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The Wildish Truth

Wild, a film about a young woman’s transformational hike, is causing a fair-sized buzz here in Oregon. Forget the Academy Awards nominations in the actress categories. The author of the book, Cheryl Strayed, is one of us. In her real-life story, portrayed by Reese Witherspoon in the film, she may be ill-prepared and bumbling, but she’s determined. And real. When she’s finally able to lift her ponderous pack at the beginning of the film, it’s somehow familiar.  We recognize the determination we can all access when we must bear the unbearable. She’s a pin-up woman for authentic courage, and the local backdoor – from the Pacific Crest trail to the Bridge of the Gods – defines our sense of place.

But it’s Cheryl’s unassuming-yet-profoundly-deep writer self that has drawn me to learn from her as a memoirist and a writer. After spending a week last summer in a retreat that she led, my writing became more honest and gritty. The rainbows and ponies all but disappeared.  And I continue to feel the draw to memoir, fed by brave writers everywhere as I piece away at telling my own life tales of trauma and healing, my own ongoing journey of transformation.

Last week Strayed spoke to an overflowing audience of thousands here in my medium-sized college town.  Her honesty packs a wallop with a whole lot of people, it seems. She was full of anecdotes and good spirits, as usual. And a bit starry-eyed from the Hollywood attention and it’s deeper power of healing below the buzz. She shared a wealth of healing moments and metaphors within the story and the film.

She rolled her eyes at the relief of reviewers who loved Witherspoon for portraying a “not nice” woman on screen. “I think I was nice all along,” she grinned. “But what I learned from the journey, which was a journey of transformation, in the end, was not the quick “aha!” of the usual Hollywood solution. I wanted to portray what was real for me.”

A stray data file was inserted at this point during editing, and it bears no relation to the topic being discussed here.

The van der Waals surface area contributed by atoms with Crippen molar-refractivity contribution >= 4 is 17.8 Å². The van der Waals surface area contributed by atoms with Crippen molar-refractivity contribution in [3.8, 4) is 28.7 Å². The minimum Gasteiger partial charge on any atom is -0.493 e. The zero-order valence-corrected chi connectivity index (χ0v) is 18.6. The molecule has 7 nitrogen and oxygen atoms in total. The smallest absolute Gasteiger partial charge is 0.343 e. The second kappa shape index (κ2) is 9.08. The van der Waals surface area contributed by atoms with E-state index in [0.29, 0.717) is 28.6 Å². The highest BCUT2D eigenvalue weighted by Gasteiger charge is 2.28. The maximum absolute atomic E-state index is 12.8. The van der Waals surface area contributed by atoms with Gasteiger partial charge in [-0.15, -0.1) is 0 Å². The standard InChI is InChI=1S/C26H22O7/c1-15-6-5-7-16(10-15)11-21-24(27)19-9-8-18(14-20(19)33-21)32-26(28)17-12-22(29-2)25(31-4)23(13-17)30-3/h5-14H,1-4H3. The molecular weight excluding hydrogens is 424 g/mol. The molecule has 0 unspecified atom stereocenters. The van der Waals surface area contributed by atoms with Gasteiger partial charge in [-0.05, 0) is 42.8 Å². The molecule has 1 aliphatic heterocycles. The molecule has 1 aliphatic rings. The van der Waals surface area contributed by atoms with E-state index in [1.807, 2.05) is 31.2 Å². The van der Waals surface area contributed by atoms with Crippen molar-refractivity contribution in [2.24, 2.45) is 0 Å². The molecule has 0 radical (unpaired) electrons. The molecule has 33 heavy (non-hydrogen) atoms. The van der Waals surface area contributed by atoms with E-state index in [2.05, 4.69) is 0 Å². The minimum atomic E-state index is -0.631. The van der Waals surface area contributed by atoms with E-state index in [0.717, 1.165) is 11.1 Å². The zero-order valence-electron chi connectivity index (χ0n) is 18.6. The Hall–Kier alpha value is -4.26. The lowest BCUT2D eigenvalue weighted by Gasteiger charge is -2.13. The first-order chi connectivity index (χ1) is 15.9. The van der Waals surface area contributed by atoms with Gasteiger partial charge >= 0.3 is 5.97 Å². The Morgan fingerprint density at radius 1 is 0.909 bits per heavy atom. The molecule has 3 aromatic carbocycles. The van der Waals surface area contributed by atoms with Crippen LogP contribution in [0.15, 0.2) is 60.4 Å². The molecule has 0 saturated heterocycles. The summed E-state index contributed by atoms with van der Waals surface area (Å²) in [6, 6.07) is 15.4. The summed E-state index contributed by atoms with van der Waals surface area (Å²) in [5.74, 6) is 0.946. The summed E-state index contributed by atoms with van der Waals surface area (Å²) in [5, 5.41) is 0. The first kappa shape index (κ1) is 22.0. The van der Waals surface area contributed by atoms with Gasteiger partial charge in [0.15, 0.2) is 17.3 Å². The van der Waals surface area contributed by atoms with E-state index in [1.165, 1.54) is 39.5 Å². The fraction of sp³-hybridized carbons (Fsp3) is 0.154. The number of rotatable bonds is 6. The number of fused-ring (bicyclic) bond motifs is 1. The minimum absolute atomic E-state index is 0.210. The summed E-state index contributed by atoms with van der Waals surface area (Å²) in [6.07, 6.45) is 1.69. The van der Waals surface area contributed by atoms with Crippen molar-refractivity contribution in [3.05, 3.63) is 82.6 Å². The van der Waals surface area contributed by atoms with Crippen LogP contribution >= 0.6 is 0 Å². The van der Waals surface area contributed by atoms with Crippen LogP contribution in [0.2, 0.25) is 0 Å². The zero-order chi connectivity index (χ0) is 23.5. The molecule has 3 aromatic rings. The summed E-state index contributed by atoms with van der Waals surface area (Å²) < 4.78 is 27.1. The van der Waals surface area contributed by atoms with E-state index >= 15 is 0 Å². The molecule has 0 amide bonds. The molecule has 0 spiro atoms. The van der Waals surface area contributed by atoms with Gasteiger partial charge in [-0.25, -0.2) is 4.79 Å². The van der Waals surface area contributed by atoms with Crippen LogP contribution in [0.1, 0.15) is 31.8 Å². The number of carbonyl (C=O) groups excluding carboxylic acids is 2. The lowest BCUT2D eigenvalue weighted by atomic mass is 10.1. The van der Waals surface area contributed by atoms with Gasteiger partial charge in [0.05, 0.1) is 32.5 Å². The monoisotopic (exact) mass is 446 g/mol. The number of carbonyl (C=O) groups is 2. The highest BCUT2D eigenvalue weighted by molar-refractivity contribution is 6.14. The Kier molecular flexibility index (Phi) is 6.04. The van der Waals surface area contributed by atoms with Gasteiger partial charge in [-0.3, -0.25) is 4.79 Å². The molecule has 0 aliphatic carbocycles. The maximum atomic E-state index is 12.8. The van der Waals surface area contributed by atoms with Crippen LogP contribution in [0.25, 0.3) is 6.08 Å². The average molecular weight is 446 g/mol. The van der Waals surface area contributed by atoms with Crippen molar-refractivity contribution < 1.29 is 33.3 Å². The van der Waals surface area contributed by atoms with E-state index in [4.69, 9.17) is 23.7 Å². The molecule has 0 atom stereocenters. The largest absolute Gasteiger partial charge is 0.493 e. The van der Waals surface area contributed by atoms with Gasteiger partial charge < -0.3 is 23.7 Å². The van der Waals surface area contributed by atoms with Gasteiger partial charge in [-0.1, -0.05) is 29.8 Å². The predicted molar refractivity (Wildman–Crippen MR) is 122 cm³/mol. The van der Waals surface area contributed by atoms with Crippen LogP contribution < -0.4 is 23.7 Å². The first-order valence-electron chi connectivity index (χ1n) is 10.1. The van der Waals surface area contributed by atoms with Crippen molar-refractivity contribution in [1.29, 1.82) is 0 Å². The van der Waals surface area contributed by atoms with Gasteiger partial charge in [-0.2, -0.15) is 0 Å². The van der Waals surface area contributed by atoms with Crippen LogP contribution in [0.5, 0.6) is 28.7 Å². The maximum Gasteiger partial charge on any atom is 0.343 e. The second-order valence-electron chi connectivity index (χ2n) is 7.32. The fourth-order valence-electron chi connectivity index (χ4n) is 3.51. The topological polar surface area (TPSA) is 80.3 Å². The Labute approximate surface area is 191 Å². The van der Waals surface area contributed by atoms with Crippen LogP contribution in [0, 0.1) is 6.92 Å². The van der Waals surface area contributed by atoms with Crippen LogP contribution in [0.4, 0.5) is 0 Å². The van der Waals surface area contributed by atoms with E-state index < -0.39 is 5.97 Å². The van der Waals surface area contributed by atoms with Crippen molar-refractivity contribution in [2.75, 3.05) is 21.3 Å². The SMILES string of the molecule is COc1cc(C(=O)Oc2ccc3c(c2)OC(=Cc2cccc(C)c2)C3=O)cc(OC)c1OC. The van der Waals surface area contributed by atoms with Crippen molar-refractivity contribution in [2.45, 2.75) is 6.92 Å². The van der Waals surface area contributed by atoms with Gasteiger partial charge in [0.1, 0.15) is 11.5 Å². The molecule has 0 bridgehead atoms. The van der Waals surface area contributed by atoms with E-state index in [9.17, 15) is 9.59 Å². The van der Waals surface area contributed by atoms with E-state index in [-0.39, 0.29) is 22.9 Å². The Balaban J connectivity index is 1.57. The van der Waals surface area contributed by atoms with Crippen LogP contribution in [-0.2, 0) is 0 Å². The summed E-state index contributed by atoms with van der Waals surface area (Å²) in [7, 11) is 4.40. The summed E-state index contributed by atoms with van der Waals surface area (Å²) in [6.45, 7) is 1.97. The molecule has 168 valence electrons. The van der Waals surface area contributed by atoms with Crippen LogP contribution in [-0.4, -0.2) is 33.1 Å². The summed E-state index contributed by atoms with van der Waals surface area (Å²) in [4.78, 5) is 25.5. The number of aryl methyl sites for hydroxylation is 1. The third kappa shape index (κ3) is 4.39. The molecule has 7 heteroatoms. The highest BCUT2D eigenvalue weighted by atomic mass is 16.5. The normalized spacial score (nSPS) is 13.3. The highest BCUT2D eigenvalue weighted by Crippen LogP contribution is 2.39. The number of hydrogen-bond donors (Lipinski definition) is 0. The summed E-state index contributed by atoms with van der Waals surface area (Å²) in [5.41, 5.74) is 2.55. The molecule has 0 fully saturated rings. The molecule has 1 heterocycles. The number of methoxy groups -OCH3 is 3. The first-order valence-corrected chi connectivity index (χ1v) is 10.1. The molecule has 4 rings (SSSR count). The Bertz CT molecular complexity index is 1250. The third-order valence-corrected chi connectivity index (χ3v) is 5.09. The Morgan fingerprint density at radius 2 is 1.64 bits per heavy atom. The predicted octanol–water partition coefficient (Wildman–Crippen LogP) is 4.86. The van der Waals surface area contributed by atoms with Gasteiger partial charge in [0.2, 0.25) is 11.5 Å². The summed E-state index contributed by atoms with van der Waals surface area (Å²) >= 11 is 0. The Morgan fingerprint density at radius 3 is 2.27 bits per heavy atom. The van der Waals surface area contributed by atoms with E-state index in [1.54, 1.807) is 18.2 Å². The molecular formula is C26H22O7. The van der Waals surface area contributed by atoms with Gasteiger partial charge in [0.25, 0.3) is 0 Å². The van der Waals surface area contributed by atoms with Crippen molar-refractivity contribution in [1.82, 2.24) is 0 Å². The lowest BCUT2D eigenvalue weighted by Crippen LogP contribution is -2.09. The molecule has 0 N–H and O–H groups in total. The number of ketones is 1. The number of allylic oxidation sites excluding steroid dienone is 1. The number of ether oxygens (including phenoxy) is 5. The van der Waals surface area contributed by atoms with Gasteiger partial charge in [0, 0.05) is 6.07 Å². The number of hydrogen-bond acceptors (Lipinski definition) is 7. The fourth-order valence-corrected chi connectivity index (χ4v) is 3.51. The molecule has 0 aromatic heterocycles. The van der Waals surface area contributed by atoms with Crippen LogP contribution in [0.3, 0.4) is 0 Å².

“I learned what transformation looks like: one foot in front of the other. A gradual and ordinary, gentle sense of acceptance.

It’s learning to accept what’s true. That what’s true is true. It’s an incredibly radical thing. I don’t want it to be true…that I have to live without my mother. But I will. And I can do it well.”

And this is why I love Cheryl Strayed and the message of her memoir Wild.

Her burdens, so different from those I carry, are also mine.  And her growing understanding about what is true…really, matches my own. Really.

 

Starting Close In

To learn a poem by heart is to feel it in my body. To learn a poem by heart is to live with it in my pocket. I’ve long been a fan of Kim Rosen’s book Saved by a Poem. For a time I forgot how it feels to stay close to my own marrow with a poem as my guide.

But sometime a couple of months ago, Irene, one of my beloved yoga teachers, read a David Whyte poem I’d never heard before. (Wonder of wonders!)

And I was hooked. I found it. Tucked it in my bag. Took it with me to the hospital before my knee replacement surgery. For awhile afterwards my brain wasn’t hanging on to words very well. So I read it. A lot.

It felt like it was written solely (or soul-y) for me. It’s my constant companion in Physical Rehab, for reasons that are immediately obvious. But it has also become my heart’s mantra. Start close in.